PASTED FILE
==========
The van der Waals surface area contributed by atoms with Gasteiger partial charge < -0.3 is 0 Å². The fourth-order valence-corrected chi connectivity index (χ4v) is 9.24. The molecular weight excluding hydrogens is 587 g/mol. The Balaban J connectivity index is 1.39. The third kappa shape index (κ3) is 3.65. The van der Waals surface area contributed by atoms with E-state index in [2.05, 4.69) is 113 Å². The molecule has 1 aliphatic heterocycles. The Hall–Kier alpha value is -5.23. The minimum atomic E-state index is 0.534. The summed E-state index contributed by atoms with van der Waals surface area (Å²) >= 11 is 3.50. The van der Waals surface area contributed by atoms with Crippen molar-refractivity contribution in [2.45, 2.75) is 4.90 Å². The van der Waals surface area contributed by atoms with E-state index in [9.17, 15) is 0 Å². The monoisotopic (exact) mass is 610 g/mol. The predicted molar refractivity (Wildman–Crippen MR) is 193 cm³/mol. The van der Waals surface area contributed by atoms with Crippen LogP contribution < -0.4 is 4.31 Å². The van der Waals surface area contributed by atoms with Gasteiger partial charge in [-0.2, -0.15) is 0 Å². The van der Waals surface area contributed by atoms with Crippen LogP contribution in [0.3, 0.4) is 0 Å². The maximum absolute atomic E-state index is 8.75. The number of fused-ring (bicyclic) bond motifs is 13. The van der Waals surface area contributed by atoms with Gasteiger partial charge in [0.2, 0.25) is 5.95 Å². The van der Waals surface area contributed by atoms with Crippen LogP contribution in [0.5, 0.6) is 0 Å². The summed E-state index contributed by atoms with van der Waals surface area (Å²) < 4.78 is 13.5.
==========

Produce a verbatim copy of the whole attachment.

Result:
The van der Waals surface area contributed by atoms with Gasteiger partial charge < -0.3 is 0 Å². The fourth-order valence-corrected chi connectivity index (χ4v) is 9.24. The molecular weight excluding hydrogens is 587 g/mol. The Balaban J connectivity index is 1.39. The third kappa shape index (κ3) is 3.65. The van der Waals surface area contributed by atoms with E-state index in [2.05, 4.69) is 113 Å². The molecule has 1 aliphatic heterocycles. The Hall–Kier alpha value is -5.23. The minimum atomic E-state index is 0.534. The summed E-state index contributed by atoms with van der Waals surface area (Å²) >= 11 is 3.50. The van der Waals surface area contributed by atoms with Crippen molar-refractivity contribution in [2.45, 2.75) is 4.90 Å². The van der Waals surface area contributed by atoms with E-state index in [9.17, 15) is 0 Å². The monoisotopic (exact) mass is 610 g/mol. The predicted molar refractivity (Wildman–Crippen MR) is 193 cm³/mol. The van der Waals surface area contributed by atoms with Crippen LogP contribution < -0.4 is 4.31 Å². The van der Waals surface area contributed by atoms with Gasteiger partial charge in [-0.2, -0.15) is 0 Å². The van der Waals surface area contributed by atoms with Crippen LogP contribution in [0.3, 0.4) is 0 Å². The maximum absolute atomic E-state index is 8.75. The number of fused-ring (bicyclic) bond motifs is 13. The van der Waals surface area contributed by atoms with Gasteiger partial charge in [0.2, 0.25) is 5.95 Å². The van der Waals surface area contributed by atoms with Crippen LogP contribution in [0.5, 0.6) is 0 Å². The summed E-state index contributed by atoms with van der Waals surface area (Å²) < 4.78 is 13.5.